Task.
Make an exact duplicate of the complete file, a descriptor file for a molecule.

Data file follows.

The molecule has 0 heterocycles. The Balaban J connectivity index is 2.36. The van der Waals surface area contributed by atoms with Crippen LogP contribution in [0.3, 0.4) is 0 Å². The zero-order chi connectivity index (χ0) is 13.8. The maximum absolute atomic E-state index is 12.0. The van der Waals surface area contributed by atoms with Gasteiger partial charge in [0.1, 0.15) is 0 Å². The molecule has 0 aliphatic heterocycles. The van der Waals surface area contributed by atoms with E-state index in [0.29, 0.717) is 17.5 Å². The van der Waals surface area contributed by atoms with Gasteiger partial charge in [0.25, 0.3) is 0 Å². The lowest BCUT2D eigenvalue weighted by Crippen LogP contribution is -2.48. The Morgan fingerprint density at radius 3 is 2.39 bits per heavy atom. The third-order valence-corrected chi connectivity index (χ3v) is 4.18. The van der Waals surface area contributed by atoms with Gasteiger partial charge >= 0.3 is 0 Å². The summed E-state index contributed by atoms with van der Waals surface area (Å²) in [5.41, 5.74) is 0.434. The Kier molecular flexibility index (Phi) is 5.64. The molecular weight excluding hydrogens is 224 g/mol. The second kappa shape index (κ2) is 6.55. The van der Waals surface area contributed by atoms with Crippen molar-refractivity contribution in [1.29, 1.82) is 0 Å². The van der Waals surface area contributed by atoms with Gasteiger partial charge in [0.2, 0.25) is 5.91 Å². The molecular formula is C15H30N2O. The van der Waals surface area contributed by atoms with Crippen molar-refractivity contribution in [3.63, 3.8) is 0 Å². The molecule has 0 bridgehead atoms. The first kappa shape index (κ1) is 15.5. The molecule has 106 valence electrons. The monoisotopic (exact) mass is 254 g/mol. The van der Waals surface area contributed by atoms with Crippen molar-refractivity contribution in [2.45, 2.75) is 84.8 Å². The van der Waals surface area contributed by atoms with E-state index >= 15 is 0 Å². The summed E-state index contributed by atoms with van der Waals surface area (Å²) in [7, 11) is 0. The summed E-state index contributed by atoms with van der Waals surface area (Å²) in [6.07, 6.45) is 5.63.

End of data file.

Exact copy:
The molecule has 0 heterocycles. The Balaban J connectivity index is 2.36. The van der Waals surface area contributed by atoms with Crippen LogP contribution in [0.3, 0.4) is 0 Å². The zero-order chi connectivity index (χ0) is 13.8. The maximum absolute atomic E-state index is 12.0. The van der Waals surface area contributed by atoms with Gasteiger partial charge in [0.1, 0.15) is 0 Å². The molecule has 0 aliphatic heterocycles. The van der Waals surface area contributed by atoms with E-state index in [0.29, 0.717) is 17.5 Å². The van der Waals surface area contributed by atoms with Gasteiger partial charge in [0.25, 0.3) is 0 Å². The lowest BCUT2D eigenvalue weighted by Crippen LogP contribution is -2.48. The Morgan fingerprint density at radius 3 is 2.39 bits per heavy atom. The third-order valence-corrected chi connectivity index (χ3v) is 4.18. The van der Waals surface area contributed by atoms with Gasteiger partial charge >= 0.3 is 0 Å². The summed E-state index contributed by atoms with van der Waals surface area (Å²) in [5.41, 5.74) is 0.434. The Kier molecular flexibility index (Phi) is 5.64. The molecular weight excluding hydrogens is 224 g/mol. The second kappa shape index (κ2) is 6.55. The van der Waals surface area contributed by atoms with Crippen molar-refractivity contribution in [1.29, 1.82) is 0 Å². The van der Waals surface area contributed by atoms with Gasteiger partial charge in [0.2, 0.25) is 5.91 Å². The molecular formula is C15H30N2O. The van der Waals surface area contributed by atoms with Crippen molar-refractivity contribution in [3.63, 3.8) is 0 Å². The molecule has 0 bridgehead atoms. The first kappa shape index (κ1) is 15.5. The molecule has 106 valence electrons. The monoisotopic (exact) mass is 254 g/mol. The van der Waals surface area contributed by atoms with Crippen molar-refractivity contribution in [2.45, 2.75) is 84.8 Å². The van der Waals surface area contributed by atoms with E-state index >= 15 is 0 Å². The summed E-state index contributed by atoms with van der Waals surface area (Å²) in [7, 11) is 0. The summed E-state index contributed by atoms with van der Waals surface area (Å²) in [6.07, 6.45) is 5.63.